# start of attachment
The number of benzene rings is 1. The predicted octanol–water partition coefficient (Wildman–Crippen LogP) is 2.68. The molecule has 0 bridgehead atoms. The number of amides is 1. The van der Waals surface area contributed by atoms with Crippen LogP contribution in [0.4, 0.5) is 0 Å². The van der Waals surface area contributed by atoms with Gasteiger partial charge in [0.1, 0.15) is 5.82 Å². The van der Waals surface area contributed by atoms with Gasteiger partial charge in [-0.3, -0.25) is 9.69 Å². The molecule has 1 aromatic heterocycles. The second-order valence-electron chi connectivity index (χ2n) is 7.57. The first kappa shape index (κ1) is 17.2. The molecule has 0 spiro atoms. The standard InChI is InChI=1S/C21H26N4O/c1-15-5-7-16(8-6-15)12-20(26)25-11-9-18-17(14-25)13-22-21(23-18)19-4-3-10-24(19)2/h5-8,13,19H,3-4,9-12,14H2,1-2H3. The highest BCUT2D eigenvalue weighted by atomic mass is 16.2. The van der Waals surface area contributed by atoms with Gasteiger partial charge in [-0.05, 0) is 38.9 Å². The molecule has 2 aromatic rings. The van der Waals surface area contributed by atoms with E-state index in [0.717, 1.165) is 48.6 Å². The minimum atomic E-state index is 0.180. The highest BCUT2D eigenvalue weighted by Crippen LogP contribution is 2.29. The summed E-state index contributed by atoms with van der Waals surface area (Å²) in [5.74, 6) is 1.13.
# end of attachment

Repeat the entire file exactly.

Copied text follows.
The number of benzene rings is 1. The predicted octanol–water partition coefficient (Wildman–Crippen LogP) is 2.68. The molecule has 0 bridgehead atoms. The number of amides is 1. The van der Waals surface area contributed by atoms with Crippen LogP contribution in [0.4, 0.5) is 0 Å². The van der Waals surface area contributed by atoms with Gasteiger partial charge in [0.1, 0.15) is 5.82 Å². The van der Waals surface area contributed by atoms with Gasteiger partial charge in [-0.3, -0.25) is 9.69 Å². The molecule has 1 aromatic heterocycles. The second-order valence-electron chi connectivity index (χ2n) is 7.57. The first kappa shape index (κ1) is 17.2. The molecule has 0 spiro atoms. The standard InChI is InChI=1S/C21H26N4O/c1-15-5-7-16(8-6-15)12-20(26)25-11-9-18-17(14-25)13-22-21(23-18)19-4-3-10-24(19)2/h5-8,13,19H,3-4,9-12,14H2,1-2H3. The highest BCUT2D eigenvalue weighted by atomic mass is 16.2. The van der Waals surface area contributed by atoms with Gasteiger partial charge in [-0.05, 0) is 38.9 Å². The molecule has 2 aromatic rings. The van der Waals surface area contributed by atoms with E-state index in [0.717, 1.165) is 48.6 Å². The minimum atomic E-state index is 0.180. The highest BCUT2D eigenvalue weighted by Crippen LogP contribution is 2.29. The summed E-state index contributed by atoms with van der Waals surface area (Å²) in [5.74, 6) is 1.13.